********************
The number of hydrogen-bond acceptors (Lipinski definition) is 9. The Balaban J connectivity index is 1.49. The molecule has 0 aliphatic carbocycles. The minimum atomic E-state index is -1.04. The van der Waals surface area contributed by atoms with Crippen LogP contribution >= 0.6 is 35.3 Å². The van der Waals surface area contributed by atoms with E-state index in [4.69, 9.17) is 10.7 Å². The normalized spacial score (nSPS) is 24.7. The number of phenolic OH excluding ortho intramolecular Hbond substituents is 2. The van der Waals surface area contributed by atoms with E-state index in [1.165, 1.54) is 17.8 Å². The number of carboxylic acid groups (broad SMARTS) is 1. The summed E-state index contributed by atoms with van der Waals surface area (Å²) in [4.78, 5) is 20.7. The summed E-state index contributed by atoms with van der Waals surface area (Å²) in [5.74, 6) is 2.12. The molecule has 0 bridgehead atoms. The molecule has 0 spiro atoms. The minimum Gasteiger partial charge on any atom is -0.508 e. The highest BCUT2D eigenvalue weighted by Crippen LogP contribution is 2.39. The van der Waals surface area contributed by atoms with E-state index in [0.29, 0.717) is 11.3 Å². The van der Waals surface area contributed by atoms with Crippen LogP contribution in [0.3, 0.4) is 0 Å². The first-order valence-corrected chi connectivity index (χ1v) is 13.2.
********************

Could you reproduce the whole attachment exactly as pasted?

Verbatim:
The number of hydrogen-bond acceptors (Lipinski definition) is 9. The Balaban J connectivity index is 1.49. The molecule has 0 aliphatic carbocycles. The minimum atomic E-state index is -1.04. The van der Waals surface area contributed by atoms with Crippen LogP contribution >= 0.6 is 35.3 Å². The van der Waals surface area contributed by atoms with E-state index in [4.69, 9.17) is 10.7 Å². The normalized spacial score (nSPS) is 24.7. The number of phenolic OH excluding ortho intramolecular Hbond substituents is 2. The van der Waals surface area contributed by atoms with E-state index in [1.165, 1.54) is 17.8 Å². The number of carboxylic acid groups (broad SMARTS) is 1. The summed E-state index contributed by atoms with van der Waals surface area (Å²) in [4.78, 5) is 20.7. The summed E-state index contributed by atoms with van der Waals surface area (Å²) in [5.74, 6) is 2.12. The molecule has 0 bridgehead atoms. The molecule has 0 spiro atoms. The minimum Gasteiger partial charge on any atom is -0.508 e. The highest BCUT2D eigenvalue weighted by Crippen LogP contribution is 2.39. The van der Waals surface area contributed by atoms with E-state index in [0.29, 0.717) is 11.3 Å². The van der Waals surface area contributed by atoms with Crippen LogP contribution in [0.3, 0.4) is 0 Å². The first-order valence-corrected chi connectivity index (χ1v) is 13.2.